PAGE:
. "Appendix C: Prospects for Immunizing Against Bordetella pertussis." New Vaccine Development: Establishing Priorities: Volume I, Diseases of Importance in the United States. Washington, DC: The National Academies Press, 1985.
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New Vaccine Development Establishing Priorities, Volume I: Diseases of Importance in the United States
PROSPECTS FOR IMMUNIZING AGAINST BORDETELLAPERTUSSIS
Any discussion of the prospects for an improved vaccine against Bordetellapertussis must include a review of the history of the existing pertussis vaccine. The efficacy of this vaccine is well documented, but its association with a significant rate of adverse effects has made it a focus of controversy. Widespread discussion of the risks of the current pertussis vaccine may be eroding confidence in childhood immunization programs in general (see Chapter 8). A forthcoming report from the Institute of Medicine’s Committee on Public-Private Sector Relations in Vaccine Innovation will address the frequency of untoward reactions to vaccines and problems arising from their occurrence. Hence, these issues will be mentioned only briefly in this appendix. The disease burden and benefits sections of this appendix are somewhat different from those of the other appendixes, because the analysis of pertussis vaccine benefits focuses on incremental rather than total benefits.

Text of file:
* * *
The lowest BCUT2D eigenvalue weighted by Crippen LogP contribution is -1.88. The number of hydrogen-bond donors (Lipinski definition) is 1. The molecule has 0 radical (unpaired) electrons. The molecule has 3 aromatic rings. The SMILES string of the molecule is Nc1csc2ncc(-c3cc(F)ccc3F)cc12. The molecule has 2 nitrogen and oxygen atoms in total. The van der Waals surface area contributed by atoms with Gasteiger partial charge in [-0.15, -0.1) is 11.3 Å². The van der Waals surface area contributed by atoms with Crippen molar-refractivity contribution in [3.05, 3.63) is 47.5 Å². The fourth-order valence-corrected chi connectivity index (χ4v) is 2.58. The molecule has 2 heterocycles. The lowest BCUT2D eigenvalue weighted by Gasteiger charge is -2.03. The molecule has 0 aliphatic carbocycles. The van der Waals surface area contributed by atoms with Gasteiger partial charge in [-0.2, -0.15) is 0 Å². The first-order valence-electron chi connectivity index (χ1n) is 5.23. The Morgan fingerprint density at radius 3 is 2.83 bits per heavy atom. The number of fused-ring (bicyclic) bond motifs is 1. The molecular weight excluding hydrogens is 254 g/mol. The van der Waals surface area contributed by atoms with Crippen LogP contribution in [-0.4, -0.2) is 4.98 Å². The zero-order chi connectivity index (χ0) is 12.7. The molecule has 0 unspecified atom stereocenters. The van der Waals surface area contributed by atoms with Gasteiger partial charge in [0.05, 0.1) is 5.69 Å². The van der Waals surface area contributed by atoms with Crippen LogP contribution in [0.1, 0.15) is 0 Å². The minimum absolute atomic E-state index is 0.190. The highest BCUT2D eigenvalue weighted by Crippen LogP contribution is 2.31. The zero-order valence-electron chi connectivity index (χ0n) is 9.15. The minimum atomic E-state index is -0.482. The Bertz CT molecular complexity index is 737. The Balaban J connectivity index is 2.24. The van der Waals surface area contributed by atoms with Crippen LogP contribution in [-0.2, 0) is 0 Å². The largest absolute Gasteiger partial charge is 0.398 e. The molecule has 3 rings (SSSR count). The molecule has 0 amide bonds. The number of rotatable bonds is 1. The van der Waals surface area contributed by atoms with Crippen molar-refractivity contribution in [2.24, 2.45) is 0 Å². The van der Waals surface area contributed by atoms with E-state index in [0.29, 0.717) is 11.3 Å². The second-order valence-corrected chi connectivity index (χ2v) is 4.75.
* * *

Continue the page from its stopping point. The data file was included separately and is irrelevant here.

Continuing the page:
Pertussis (whooping cough) is a bacterial infection caused by Bordetellapertussis, and characterized by severe paroxysmal coughing that persists for weeks (Mortimer, 1982). The disease primarily affects infants and young children, and its morbidity and mortality rates generally are inversely related to age. Infants do not acquire adequate maternal immunity, so they are highly susceptible to infection.
The infection is localized in the respiratory tract, especially on the epithelial surfaces of the bronchial tree. The cause of the paroxysms of coughing (the whoop) is uncertain: it may be a result of the tenacious nature of the secretions, or a direct effect of the organism or its toxins on the central nervous system. Immediate complications include encephalopathy and convulsions, pulmonary atelectasis, and
The advice and assistance of P.Brunell, A.Hinman, S.Preblud, and J.B.Robbins in the preparation of this appendix is gratefully acknowledged. The committee assumes full responsibility for any judgments or assumptions.
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